Soaring house prices and frozen allowances force inheritance tax up to record £7BILLION
Britons are on track to pay a record £7billion in inheritance tax this year as a result of frozen allowances and soaring house prices, experts warn.
The Treasury took £3.5billion in the last six months, with bereaved families forced to pay an extra £57,000 on average, figures show.
Investment group the Wealth Club, which made the calculations based on HMRC data, said the typical bill for those who have to pay inheritance tax could increase to £266,000 this tax year, up 27 per cent from £209,000 just three years ago.
Total receipts are expected to exceed official forecasts, with the Office for Budget Responsibility predicting in April that the total take for 2022-23 would be £6.7billion. Shaun Moore, a tax expert at wealth manager Quilter, said it is likely more than £7billion in death duties will be handed over this tax year.
The first £325,000 of inheritances are tax free, but above this they are taxed at 40 per cent. This threshold has not increased since 2009 and will not rise for four more years.
There is an additional allowance of £175,000 when the family home is left to 'direct descendants' such as children or grandchildren, and this has also been pegged for four more years.
Last year then chancellor Rishi Sunak announced a five-year freeze on inheritance tax allowances as part of a wider tax raid to plug the hole in Government finances created by the pandemic.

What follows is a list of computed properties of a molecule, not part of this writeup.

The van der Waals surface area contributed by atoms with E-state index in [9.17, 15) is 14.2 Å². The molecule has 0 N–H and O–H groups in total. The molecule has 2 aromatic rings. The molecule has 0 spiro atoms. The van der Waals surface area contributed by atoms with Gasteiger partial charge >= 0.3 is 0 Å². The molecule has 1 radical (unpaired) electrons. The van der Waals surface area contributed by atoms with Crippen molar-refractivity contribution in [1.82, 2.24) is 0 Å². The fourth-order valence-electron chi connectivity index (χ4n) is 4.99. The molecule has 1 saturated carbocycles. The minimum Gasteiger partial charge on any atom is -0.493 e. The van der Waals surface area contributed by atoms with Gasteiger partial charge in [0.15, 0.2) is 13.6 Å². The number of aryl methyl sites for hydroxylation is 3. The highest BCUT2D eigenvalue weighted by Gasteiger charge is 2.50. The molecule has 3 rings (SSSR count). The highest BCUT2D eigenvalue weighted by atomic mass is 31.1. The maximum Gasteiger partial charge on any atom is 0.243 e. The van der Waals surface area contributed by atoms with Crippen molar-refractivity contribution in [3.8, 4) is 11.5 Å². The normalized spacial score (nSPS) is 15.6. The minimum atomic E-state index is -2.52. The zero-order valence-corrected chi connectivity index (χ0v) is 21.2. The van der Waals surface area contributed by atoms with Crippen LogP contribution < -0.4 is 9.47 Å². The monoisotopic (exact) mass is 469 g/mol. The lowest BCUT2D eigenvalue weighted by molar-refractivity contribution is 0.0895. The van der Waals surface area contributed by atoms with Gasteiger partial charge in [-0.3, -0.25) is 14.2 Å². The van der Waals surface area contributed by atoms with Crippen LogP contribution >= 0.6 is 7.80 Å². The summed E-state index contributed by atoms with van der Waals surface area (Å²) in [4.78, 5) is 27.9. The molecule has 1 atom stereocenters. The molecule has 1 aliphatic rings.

Dubbed a 'stealth tax', the fixing of the threshold has forced families to give up more of their inherited estate to the taxman – an effect known as fiscal drag.
Stephen Lowe, of retirement specialist Just Group, said hopes for a reversal of the freeze or even a tax cut have been 'obliterated' following Liz Truss's resignation as Prime Minister on Thursday.
There are fears the burden of death duties could increase further as Chancellor Jeremy Hunt seeks to balance the books.
Mr Lowe said: 'The Chancellor's warning that some taxes may have to go up suggests that the existing tax framework could be tightened – including inheritance tax.
'Such an approach almost guarantees that the thresholds won't be increased before 2026 and opens the door to either an increased rate or a reduced threshold for inheritance tax.'
Huge increases in property prices over the past decade have dragged more families over the threshold.
The average price of a home in England has nearly doubled since 2009 when the inheritance allowance was fixed, from £169,603 in August 2009 to £315,965 in August this year, Land Registry figures show.
The property market has cooled recently and falling house prices could soften the blow for taxpayers in future but those paying death duties over the next six months will not benefit, Mr Moore said.
Inheritance tax paid by families has almost doubled in a decade, rising from £2.7billion in the 2010-11 tax year to £5.3billion in 2020-21.
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